Smile, you're on Candid Camera!
Back in 1981, a Coca-Cola bottle dropped from the window of a plane caused undue havoc for a tribe of African Bushmen. Those of you shouting "The Gods Must Be Crazy" are correct. The run-away hit was, among other things, the story of how people react to new technologies. This movie came to mind when a client contacted me recently. Her health club had banned cellular telephones in the locker rooms. This action was a pre-emptive strike on the part of the health club to prevent members from being photographed while changing. Yes, there was always the hypothetical threat of someone with a spy camera infiltrating the locker room to take pictures, but this technology was expensive and somewhat difficult to obtain. Cell phones, on the other hand, are sold on almost every street corner and mall in America. While no one would pull out a camera in a locker room, a cell phone was, up until now, a common sight. But now that cellular telephones have the ability to take pictures, don't be surprised if the person at the locker next to you becomes wary should you attempt to use one.
Luckily, as I am fond of saying, etiquette evolves to keep pace with technology.
Look at the View ~ Just like your image may be unintentionally caught in the viewfinder of a tourist's camera, when you are not the subject of the picture -- but rather part of the scenery -- the taker does not need your permission.
Always Ask ~ Just as you would (or should) ask someone's permission before taking a conventional picture, you should always do the same before taking a picture with your cell phone.
Public versus Private ~ We already know how upsetting celebrities find the paparazzi. Now we can be upset just like celebrities when our privacy is violated and our picture is taken without permission. It is one thing to inadvertently walk into someone else's picture. It is quite another to be dining in a restaurant, changing in a locker room or attending a lecture while our picture is being taken unbeknownst to us. While these places (and those like them) are open to the public, they do require a polite "May I take your picture?" before snapping away.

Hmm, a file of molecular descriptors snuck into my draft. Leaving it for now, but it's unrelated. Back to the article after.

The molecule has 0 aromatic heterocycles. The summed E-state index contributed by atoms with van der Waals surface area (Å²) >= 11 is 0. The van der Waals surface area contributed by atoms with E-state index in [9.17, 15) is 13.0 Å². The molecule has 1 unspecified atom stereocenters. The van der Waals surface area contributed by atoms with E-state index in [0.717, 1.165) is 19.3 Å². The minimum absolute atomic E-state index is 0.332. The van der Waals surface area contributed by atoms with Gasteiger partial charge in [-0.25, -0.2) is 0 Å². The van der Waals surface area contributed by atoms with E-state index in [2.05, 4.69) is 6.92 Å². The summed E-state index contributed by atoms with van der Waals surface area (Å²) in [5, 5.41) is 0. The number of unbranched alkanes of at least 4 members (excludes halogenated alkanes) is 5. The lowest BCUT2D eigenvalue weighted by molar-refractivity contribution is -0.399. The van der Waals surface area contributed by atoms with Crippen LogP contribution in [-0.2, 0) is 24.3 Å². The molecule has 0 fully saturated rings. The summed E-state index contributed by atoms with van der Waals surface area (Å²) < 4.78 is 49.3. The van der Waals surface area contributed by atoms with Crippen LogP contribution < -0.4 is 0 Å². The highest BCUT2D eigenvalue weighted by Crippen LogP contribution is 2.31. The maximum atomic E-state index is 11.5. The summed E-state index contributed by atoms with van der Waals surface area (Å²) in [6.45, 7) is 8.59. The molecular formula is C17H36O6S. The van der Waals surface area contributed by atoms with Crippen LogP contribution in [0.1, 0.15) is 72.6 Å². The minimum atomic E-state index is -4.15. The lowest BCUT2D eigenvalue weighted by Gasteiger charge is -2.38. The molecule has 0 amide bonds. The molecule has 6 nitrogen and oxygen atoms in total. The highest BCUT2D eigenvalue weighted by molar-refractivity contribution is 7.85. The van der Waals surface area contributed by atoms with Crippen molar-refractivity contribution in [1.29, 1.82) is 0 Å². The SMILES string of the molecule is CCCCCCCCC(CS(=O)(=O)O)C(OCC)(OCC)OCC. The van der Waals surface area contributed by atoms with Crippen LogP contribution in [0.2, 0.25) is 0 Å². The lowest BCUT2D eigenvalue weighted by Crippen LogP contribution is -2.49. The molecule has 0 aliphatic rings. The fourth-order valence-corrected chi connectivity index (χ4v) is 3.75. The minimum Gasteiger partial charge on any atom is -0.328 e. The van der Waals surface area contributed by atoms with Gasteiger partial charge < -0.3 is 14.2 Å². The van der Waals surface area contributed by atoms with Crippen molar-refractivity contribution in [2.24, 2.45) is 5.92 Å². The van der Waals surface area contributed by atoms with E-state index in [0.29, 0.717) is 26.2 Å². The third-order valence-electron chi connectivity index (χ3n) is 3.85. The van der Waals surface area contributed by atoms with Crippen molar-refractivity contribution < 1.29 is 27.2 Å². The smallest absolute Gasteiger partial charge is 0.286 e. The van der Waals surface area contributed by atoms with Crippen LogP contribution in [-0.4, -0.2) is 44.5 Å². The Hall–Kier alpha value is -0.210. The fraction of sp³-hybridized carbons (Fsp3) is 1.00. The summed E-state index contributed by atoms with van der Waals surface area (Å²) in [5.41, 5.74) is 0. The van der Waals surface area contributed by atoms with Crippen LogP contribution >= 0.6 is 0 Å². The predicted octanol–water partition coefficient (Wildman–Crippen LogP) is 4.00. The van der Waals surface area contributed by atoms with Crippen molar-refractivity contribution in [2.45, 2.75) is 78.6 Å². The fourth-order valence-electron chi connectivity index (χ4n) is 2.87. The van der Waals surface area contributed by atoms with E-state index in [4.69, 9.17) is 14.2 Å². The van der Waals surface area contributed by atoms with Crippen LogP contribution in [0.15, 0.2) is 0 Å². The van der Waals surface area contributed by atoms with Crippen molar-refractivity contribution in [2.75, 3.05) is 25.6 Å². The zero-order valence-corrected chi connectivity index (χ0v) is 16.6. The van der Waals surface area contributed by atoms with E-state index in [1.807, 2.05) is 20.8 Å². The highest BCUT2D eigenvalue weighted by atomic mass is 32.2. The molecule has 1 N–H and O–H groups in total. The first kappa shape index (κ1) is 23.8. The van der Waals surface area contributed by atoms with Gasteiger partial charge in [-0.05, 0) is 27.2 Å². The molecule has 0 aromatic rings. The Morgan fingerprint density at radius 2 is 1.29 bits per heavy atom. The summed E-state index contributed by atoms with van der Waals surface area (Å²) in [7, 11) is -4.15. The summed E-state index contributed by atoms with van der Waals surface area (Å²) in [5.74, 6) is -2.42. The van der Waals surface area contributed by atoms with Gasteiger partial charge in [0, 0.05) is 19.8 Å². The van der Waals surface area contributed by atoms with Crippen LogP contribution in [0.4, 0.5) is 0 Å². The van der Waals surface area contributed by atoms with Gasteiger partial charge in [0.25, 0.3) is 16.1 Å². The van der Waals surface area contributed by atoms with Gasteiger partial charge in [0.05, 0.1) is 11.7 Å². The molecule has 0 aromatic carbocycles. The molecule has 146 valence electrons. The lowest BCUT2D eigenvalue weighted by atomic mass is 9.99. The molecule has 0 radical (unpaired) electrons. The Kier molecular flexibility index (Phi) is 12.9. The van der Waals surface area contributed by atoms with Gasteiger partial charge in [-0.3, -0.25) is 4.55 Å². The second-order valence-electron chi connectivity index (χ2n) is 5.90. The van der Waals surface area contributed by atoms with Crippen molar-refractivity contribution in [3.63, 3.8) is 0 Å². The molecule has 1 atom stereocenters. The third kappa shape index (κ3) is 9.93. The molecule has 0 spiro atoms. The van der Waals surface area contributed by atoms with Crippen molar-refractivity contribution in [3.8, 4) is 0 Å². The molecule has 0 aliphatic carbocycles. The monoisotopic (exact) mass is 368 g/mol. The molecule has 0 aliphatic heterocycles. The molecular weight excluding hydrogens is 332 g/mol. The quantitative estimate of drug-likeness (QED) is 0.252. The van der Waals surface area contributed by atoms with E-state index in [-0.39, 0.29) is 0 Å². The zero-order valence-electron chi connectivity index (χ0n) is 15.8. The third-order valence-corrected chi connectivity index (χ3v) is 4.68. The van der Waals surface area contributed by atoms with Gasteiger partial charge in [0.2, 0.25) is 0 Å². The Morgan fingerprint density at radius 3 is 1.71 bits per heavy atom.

User Friendly ~ Of course, a serious issue concerning a covertly taken picture is one of intent. There is quite a difference between finding your way into a tourist's photo album and having your image used for commercial gain or used in a scandalous way. If you are the victim of such guerilla photography, contact your attorney. While the technology is new, laws for slander, libel, defamation and protection of privacy have been on the books for years.
By this time, most people have seen the wretched commercial where a young woman takes a picture of a hapless young man in a diner and sends it to a friend with the sarcastic message "Don't you love your new boyfriend?" Even though he is an actor, my heart goes out to him. He is the subject of a cruel joke played by two pretentious and shallow young women. This commercial reminds me of when explorers and adventures would try to take pictures of natives. The natives often reacted to the technology with scorn as they felt that the picture, a reflection of themselves, would steal their soul. Reviewing the cellular telephone cameras of today, I cannot help but agree. Taking a picture of someone without their knowledge or permission is an invasion of privacy, and in so doing, may just steal a bit of their soul.